Anti-Aging Skin Care for After Menopause
By Cynthia Bailey MD.
Anti-Aging Skin Care for After Menopause
Your skin changes dramatically after menopause and your skin care should too. Discover the best way to care for your aging skin to keep it healthy and attractive.
A woman’s hormones help support youthful skin. After menopause, your skin starts to change. It’s not your imagination!
Compared to your skin before menopause, your postmenopausal skin starts to show:
- Atrophic withering and crepey skin
- Slackness (especially on your forearms and face)
- Progressive dryness and scaliness
You will also notice that fine wrinkles and crinkles will deepen into courser wrinkles after menopause.
Postmenopausal skin may also become fragile, tearing and bruising more easily. It is also drier and more prone to dry skin eczema conditions.
As if menopausal skin changes were not enough, most of us “women of this certain age” can add intrinsic aging (the passing of years) and sun damage to the list of reasons why our skin is becoming thin, wrinkled, dry and fragile. It’s a perfect storm. Luckily, the skin care remedies are similar for all three causes.
Why does your skin change after menopause?
You are probably wondering what, exactly, is happening to your skin after menopause? Scientific studies have demonstrated the following structural changes that happen in your skin after menopause.
- Decrease in skin cell renewal. As the top layer of your skin, called the epidermis, flattens and thins, the skin cells in this layer (called keratinocytes) don’t renew themselves as rapidly. The epidermal cell layer is also drier and holds water less effectively than before menopause. This results in your skin becoming scaly, rough, and dry looking.
- Collagen reduction. The second layer of your skin, called the dermis, loses as much as 30% of your dermal collagen within the first five years after menopause. This is followed by a slower loss of about 2% per year over the next 20 years.
- Water abatement. Also, in the dermis, important water-binding substances, called dermal glycosaminoglycans, (including hyaluronic acid) are decreased.
- Oxidative stress. Oxidative damage in your skin is accelerated after menopause, causing greater damage to skin structures such as cells, collagen, and elastin. This damage is beyond the normal amount that occurs from sun damage and natural aging.
What products and skin care practices work best to reverse the skin changes of menopause?
There are six different ways your skin care products and routines can reverse and slow the changes of menopause on your skin. Discover these actions below.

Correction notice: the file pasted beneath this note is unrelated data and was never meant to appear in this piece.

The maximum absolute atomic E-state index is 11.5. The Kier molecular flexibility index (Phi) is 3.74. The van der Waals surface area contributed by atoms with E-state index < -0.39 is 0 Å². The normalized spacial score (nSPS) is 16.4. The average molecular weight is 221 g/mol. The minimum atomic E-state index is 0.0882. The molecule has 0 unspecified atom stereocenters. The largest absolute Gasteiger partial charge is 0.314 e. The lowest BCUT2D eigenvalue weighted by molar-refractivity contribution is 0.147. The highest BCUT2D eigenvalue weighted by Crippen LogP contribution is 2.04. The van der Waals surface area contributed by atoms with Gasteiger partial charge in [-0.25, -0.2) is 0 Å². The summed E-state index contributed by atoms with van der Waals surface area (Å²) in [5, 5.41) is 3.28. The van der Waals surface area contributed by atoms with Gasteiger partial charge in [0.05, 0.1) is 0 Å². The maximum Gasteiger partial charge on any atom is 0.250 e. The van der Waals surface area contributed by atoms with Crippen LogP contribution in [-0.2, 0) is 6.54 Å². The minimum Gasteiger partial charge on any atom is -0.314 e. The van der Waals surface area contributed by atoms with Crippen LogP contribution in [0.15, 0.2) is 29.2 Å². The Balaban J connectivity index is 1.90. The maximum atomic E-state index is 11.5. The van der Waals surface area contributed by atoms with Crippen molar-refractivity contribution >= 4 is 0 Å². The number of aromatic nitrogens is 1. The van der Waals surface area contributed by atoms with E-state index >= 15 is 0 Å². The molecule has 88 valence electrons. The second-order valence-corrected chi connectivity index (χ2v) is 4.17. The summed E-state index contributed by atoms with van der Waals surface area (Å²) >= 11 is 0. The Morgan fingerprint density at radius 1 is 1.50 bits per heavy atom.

- Build collagen in the dermis, the second living skin layer. This is really important. Look for products with professional formulations of retinoids, like retinol and prescription tretinoin (Retin A), glycolic acid products, and vitamin C products.
- Rebuild the living epidermal cell layer of your skin. This can be done by retinoids, which can help strengthen your skin.
- Stimulate your skin’s natural production of hyaluronic acid. Look for products with over 10% glycolic acid formulated to an acid pH.
- Rejuvenate the appearance of the outer dead cells in your stratum corneum skin layer. This will brighten your skin and give it a more youthful glow. Products with glycolic acid, retinoids, and BHAs like salicylic acid will do this.
- Slow skin aging. Professional antioxidant products and zinc oxide broad spectrum sunscreens can help slow the effects of aging.
- Hydrate and avoid drying products so skin stays moist. Because post-menopausal skin is often also older skin, it is more prone to dryness. Use only sensitive skin cleansers and deeply hydrating moisturizers to keep skin from drying out and looking crinkled, wrinkled and dull.
How do you build a skin care routine that works to slow menopausal skin changes?
First, you need to know that effective skin care involves 4 essential steps of Complete Skin Care:
These are the steps in a Dr. Bailey Complete Skin Care Routine™. I’m going to cover my skin care recommendations in this same order to help you build an effective routine to care for your own skin after menopause. These are the products I use for my patients and for my own very post-menopausal skin.
What does a dermatologist use on her own facial skin after menopause?
I take care of my facial skin by following a morning and evening skin care routine. It's important!
Morning Skin Care Routine
CLEANSE with a gentle cleanser such as Extremely Gentle Foaming Facial Cleanser. I do a second cleanse step with my Naturally Hydrating Pore Minimizing Toner. My skin loves this cleanse combo and I call it my Skin Cleanse Zen.